The shadow of conflict and insecurity often obscures the historical root of today’s migration flows from Eastern DRC – those migration patterns that have long criss-crossed the Great Lakes region. The people we interviewed tended to describe mobility of older generations as circular movements that were part of people´s everyday lives. Internal migration was more common than international migration in the life stories of our respondents’ parents, across all three sites. Our interviewees also described the migration of previous generations as rather short-term projects of people living in rural and urban environments. Rural mobility was related to stockbreeding and farming activities, whilst urban to urban mobility was mainly linked to business opportunities. Current migration in Lubumbashi, Eldoret and Kampala is predominantly urban to urban, although in Kampala the significant 40% of people coming from rural areas suggests other factors play a role there. Also striking was that while a similar percentage of interviewees in Eldoret and Lubumbashi expressed the desire to stay in their current city of residence, in Kampala only 7% of respondents wished to remain. The majority of Kampala respondents (over 67%) in fact aspired to move outside Africa.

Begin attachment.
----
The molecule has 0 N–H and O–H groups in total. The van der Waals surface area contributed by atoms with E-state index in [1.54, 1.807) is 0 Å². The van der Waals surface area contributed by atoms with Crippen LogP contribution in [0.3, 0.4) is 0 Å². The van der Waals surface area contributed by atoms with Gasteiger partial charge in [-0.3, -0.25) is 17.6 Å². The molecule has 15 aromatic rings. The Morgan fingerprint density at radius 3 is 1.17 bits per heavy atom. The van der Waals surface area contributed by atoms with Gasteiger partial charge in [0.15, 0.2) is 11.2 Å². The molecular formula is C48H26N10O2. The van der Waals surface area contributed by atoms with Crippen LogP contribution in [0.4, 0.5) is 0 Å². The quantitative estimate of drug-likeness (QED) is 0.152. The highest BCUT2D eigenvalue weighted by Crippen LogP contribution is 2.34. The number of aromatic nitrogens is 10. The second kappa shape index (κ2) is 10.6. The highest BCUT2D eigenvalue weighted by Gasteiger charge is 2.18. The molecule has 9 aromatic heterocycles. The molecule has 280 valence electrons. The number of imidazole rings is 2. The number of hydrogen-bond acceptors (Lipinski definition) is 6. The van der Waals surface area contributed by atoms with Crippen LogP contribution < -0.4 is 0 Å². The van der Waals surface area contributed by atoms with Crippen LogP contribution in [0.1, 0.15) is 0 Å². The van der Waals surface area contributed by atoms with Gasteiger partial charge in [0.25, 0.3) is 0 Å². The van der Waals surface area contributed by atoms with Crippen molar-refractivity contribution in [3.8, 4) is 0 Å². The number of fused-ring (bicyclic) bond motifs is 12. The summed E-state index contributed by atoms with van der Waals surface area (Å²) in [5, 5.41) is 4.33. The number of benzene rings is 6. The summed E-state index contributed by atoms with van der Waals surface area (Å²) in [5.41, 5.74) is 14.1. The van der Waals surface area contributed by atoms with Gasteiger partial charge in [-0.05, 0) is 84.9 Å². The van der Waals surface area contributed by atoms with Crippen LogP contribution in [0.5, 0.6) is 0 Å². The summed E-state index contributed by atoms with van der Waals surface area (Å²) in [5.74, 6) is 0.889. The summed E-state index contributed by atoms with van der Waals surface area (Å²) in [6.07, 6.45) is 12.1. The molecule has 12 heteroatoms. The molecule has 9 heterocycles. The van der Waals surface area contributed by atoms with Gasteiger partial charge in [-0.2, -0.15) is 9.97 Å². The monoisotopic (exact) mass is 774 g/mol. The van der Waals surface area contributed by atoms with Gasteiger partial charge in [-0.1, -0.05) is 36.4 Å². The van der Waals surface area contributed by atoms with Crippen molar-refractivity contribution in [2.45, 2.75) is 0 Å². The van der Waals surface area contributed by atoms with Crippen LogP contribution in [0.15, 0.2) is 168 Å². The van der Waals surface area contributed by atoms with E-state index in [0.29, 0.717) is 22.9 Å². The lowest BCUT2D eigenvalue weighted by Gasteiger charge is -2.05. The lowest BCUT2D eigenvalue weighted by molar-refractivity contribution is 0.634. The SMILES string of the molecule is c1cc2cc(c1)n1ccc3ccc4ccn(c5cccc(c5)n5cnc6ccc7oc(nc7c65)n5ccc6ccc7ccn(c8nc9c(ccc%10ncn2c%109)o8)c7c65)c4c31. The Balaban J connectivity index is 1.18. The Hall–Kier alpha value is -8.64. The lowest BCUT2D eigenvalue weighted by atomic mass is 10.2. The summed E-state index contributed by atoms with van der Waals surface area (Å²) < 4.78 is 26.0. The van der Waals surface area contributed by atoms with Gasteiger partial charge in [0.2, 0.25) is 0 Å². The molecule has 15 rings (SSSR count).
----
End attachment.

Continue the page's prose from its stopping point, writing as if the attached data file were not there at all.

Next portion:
While our interviewees see the mobility of previous generations as short-term and everyday, by contrast they perceive current migration as a much longer-term relocation mostly driven by conflict rather than by economic activities. Despite these more tragic understandings of current mobility in the region, our interviewees’ own migration trajectories do still involve more ‘ordinary’ activities. They describe long- and short- term movements to visit family members, to study, to work, to import clothes, shoes, body oils, house building equipment, cement, food or fish and the export mineral trade in gold and diamonds.
‘Mixed migration’ combines forced and voluntary mobility
Those in Kampala, strikingly, tended to have only one single experience and driver of mobility – conflict. Trajectories involve a myriad of destinations including the East Africa Community countries Kenya, Tanzania, Uganda, Rwanda, Burundi and South Sudan, other African countries – South Africa, Sudan, Zimbabwe and Botswana – and even further away to Dubai, China and Singapore. The observations of one 32-year-old male in Eldoret illuminate the increasing attention drawn by scholars to the phenomenon of ‘mixed migration’, to highlight the combination of ‘forced’ and ‘voluntary’ trajectories that span conflict, the quest for livelihoods, environment and other factors (see Crush et al. 2015 and Van Hear et al. 2009):